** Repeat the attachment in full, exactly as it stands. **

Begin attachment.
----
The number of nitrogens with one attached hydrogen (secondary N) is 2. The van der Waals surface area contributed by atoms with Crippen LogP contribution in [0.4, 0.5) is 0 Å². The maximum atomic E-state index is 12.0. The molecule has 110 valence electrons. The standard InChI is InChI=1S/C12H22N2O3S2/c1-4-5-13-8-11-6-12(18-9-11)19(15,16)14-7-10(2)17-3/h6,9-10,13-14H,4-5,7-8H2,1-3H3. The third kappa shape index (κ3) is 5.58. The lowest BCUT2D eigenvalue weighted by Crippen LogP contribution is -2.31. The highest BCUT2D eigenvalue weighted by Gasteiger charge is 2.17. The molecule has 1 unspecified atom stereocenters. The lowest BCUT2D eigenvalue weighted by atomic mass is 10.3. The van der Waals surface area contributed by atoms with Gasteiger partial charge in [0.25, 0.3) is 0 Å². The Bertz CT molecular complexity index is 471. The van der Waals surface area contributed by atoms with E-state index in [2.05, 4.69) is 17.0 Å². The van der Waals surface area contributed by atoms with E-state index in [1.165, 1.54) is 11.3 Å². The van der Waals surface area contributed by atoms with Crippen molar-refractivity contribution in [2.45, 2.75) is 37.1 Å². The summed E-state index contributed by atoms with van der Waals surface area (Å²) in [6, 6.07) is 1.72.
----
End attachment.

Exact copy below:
The number of nitrogens with one attached hydrogen (secondary N) is 2. The van der Waals surface area contributed by atoms with Crippen LogP contribution in [0.4, 0.5) is 0 Å². The maximum atomic E-state index is 12.0. The molecule has 110 valence electrons. The standard InChI is InChI=1S/C12H22N2O3S2/c1-4-5-13-8-11-6-12(18-9-11)19(15,16)14-7-10(2)17-3/h6,9-10,13-14H,4-5,7-8H2,1-3H3. The third kappa shape index (κ3) is 5.58. The lowest BCUT2D eigenvalue weighted by Crippen LogP contribution is -2.31. The highest BCUT2D eigenvalue weighted by Gasteiger charge is 2.17. The molecule has 1 unspecified atom stereocenters. The lowest BCUT2D eigenvalue weighted by atomic mass is 10.3. The van der Waals surface area contributed by atoms with Gasteiger partial charge in [0.25, 0.3) is 0 Å². The Bertz CT molecular complexity index is 471. The van der Waals surface area contributed by atoms with E-state index in [2.05, 4.69) is 17.0 Å². The van der Waals surface area contributed by atoms with E-state index in [1.165, 1.54) is 11.3 Å². The van der Waals surface area contributed by atoms with Crippen molar-refractivity contribution in [2.45, 2.75) is 37.1 Å². The summed E-state index contributed by atoms with van der Waals surface area (Å²) in [6, 6.07) is 1.72.